In a case of first impression, the New Jersey Supreme Court unanimously held that an employer’s attempt to contractually shorten the two-year statute of limitations for claims under the New Jersey Law Against Discrimination (LAD) violates public policy and so is unenforceable. After reviewing the LAD’s legislative history and purpose, the Court concluded that “a private agreement that frustrates the LAD’s public-purpose imperative by shortening the two-year limitations period for private LAD claims cannot be enforced.”

In Rodriguez v. Raymours Furniture Company, plaintiff Rodriguez completed an employment application that included the provision in bolded capital letters, “I agree that any claim or lawsuit relating to my service with Raymours & Flanigan must be filed no more than six (6) months after the date of the employment action that is the subject of the claim or lawsuit. I waive any statute of limitations to the contrary.” About three years after being hired, Rodriguez was injured at work, took a leave of absence, and was terminated two days after returning to work. Nine months later, Rodriguez sued alleging illegal employment discrimination based on actual or perceived disability in violation of the LAD. Raymours countered that Rodriguez’s suit was filed beyond the agreed-upon six month statute of limitations. The trial court and appellate court found that the shortened statute of limitations was not unreasonable and did not violate public policy. The New Jersey Supreme Court disagreed.

The Court rejected Raymours’s argument that parties can privately contract to shorten the statute of limitations under the LAD. This is because a claim under the LAD “is not a simple private claim;” instead, “we have the public interest to consider. “ While acknowledging a general freedom of contract in New Jersey, the Court found this freedom was outweighed by the LAD’s “powerful legislative statement of purpose.” The Court concluded that “the private right of action authorized by the LAD advances and fulfills the private and legislatively declared public interest in the elimination of discrimination. Hence a contractual limitation on an individual’s right to pursue and eradicate discrimination of any form prohibited under the LAD is not simply shortening a limitations period for a private matter. If allowed to shorten the time for filing plaintiff’s LAD action, this contractual provision would curtail a claim designed to also further a public interest. As to the LAD, there is a marriage of interests that cannot be divorced.”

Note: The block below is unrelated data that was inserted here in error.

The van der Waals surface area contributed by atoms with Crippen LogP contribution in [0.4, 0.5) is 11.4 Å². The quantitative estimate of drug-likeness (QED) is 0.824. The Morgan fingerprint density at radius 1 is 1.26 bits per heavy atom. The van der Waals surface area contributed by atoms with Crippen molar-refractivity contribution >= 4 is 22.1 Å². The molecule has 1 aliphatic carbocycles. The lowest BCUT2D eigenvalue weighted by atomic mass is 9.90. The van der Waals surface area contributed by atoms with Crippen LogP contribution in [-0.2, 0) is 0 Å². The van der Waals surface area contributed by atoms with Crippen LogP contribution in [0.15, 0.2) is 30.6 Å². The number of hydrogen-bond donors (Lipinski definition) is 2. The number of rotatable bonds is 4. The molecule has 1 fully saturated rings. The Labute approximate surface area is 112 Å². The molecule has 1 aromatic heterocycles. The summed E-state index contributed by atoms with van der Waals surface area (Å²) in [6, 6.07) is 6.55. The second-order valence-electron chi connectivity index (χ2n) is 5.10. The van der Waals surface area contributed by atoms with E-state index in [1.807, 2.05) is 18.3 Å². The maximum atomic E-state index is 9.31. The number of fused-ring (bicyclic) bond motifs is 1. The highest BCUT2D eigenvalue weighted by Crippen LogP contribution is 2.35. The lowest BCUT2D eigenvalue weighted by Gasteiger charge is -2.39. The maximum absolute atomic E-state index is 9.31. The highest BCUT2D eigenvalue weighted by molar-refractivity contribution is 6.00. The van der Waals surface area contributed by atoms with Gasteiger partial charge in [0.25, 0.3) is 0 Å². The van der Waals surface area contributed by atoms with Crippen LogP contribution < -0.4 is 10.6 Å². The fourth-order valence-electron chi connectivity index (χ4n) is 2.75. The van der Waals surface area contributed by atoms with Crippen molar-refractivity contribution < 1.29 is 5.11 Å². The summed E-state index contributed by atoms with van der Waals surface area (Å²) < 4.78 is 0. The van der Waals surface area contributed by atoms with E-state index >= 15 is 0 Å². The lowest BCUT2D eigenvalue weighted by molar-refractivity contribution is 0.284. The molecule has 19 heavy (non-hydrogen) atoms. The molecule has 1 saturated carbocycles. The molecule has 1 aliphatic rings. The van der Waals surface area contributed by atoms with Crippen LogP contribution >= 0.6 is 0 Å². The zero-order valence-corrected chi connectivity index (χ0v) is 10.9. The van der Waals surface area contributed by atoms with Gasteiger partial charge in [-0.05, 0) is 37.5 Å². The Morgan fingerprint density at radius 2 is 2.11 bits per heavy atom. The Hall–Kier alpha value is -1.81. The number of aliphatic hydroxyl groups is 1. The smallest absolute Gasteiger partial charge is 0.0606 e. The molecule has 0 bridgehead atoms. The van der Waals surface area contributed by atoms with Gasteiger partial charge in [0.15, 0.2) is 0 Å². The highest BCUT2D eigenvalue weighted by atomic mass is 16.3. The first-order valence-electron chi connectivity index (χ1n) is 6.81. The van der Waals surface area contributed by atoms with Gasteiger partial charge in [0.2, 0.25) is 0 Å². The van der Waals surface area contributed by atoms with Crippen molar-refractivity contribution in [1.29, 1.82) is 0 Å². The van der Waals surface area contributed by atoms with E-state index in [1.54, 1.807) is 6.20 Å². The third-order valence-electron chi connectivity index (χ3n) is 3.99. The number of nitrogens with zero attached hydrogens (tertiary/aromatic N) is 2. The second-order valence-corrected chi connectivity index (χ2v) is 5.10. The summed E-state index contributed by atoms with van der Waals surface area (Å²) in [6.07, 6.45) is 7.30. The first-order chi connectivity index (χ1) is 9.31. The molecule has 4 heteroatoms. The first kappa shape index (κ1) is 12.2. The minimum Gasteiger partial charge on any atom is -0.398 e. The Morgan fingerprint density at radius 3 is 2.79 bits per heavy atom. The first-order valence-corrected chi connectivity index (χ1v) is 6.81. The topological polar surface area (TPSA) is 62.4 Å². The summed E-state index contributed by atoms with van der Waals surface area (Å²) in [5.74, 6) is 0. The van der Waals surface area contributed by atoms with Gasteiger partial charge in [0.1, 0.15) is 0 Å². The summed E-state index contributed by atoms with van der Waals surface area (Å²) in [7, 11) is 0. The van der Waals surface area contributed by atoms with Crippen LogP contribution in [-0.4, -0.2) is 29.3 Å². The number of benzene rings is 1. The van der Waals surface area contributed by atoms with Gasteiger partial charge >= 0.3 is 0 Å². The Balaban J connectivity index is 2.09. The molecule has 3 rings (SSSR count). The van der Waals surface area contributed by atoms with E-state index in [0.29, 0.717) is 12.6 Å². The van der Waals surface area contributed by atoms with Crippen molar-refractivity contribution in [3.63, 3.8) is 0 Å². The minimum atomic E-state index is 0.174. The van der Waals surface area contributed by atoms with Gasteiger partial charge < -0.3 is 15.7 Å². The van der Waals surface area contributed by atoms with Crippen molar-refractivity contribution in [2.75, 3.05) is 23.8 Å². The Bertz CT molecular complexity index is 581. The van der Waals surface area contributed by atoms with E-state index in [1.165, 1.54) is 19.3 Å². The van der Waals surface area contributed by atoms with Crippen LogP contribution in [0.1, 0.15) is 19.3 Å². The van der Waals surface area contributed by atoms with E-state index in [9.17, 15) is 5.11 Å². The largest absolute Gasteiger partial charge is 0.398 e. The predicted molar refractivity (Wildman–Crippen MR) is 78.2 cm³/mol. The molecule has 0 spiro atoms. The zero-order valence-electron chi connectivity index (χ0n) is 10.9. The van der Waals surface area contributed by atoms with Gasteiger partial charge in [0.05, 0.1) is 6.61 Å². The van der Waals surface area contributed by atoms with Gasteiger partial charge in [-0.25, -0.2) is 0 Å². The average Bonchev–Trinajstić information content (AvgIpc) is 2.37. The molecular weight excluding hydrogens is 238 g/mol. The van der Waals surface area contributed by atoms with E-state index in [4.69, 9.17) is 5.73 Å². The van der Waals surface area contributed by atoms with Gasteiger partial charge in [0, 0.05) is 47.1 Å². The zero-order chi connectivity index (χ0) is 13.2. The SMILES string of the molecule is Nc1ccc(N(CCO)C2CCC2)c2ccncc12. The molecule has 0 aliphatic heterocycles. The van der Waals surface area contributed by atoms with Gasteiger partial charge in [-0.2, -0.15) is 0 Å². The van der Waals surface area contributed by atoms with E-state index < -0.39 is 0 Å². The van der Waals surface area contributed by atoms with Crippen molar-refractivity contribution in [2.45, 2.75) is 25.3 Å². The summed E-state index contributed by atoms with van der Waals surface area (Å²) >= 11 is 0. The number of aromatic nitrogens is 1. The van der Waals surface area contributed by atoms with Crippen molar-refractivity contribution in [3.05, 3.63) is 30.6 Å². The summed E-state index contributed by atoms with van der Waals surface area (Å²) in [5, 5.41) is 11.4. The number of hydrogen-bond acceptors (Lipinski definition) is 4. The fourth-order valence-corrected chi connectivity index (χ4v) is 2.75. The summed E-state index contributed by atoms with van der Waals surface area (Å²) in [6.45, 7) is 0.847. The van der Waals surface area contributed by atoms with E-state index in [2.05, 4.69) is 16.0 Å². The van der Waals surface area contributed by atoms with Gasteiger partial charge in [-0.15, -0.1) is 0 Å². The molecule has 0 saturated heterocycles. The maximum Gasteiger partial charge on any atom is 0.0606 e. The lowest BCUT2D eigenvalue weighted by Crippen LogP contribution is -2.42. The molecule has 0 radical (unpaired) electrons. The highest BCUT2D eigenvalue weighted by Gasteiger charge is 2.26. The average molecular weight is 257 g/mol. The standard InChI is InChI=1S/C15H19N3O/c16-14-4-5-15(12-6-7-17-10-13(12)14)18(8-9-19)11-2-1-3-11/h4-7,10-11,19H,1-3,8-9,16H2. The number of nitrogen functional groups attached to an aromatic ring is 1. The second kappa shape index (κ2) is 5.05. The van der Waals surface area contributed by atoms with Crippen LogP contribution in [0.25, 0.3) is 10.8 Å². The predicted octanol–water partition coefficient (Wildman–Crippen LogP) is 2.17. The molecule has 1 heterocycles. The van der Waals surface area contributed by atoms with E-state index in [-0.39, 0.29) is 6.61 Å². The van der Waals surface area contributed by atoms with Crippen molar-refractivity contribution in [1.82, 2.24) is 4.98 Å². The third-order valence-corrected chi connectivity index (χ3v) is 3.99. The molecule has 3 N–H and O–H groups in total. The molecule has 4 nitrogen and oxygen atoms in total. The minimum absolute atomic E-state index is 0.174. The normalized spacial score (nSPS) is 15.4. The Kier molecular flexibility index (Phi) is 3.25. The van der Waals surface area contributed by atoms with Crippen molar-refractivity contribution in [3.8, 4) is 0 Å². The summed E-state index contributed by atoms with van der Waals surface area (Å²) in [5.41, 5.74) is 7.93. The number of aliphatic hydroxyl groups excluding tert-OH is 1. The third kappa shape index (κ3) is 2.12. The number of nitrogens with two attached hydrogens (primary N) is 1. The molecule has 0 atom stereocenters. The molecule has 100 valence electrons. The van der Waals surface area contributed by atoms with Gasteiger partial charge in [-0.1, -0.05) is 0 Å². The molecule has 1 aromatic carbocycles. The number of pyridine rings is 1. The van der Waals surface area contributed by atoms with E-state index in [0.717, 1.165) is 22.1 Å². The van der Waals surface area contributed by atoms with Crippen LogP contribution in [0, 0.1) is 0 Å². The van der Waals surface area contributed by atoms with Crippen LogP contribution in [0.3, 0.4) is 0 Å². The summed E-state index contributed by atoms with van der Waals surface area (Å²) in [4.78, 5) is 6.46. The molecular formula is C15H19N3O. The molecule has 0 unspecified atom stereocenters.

Aside from this overwhelming public interest, the Court found that a shortened statute of limitations “effectively eliminates claims.” According to the Court, this is because it takes time for an aggrieved individual to realize he or she has been discriminated against and find an attorney. Apparently, this may not occur within a six-month period and the individual would therefore lose his or her right to file an action in court. Similarly, the remedy of filing a charge with the New Jersey Department of Civil Rights (which, under the LAD, must be done within six months) would be “eviscerated” with a shortened limitations period.

Interestingly, the Court also said that the longer statute of limitations actually helps employers because it allows them to thoroughly investigate and respond effectively to internal complaints of discrimination. Given this, “any shortening of the current two-year statute of limitations period imposed by law would seriously affect an employer’s ability to protect itself.”

Businesses with employees in New Jersey will need to review their employment agreements and revise any shortened statute of limitations that may run afoul of the LAD. It’s unclear at this point whether an employer can carve out the LAD from such a provision so that non-LAD claims would still be subject to the shorter limitations period. Those businesses will also need to ensure appropriate document retention for a two-year period for potential LAD claims.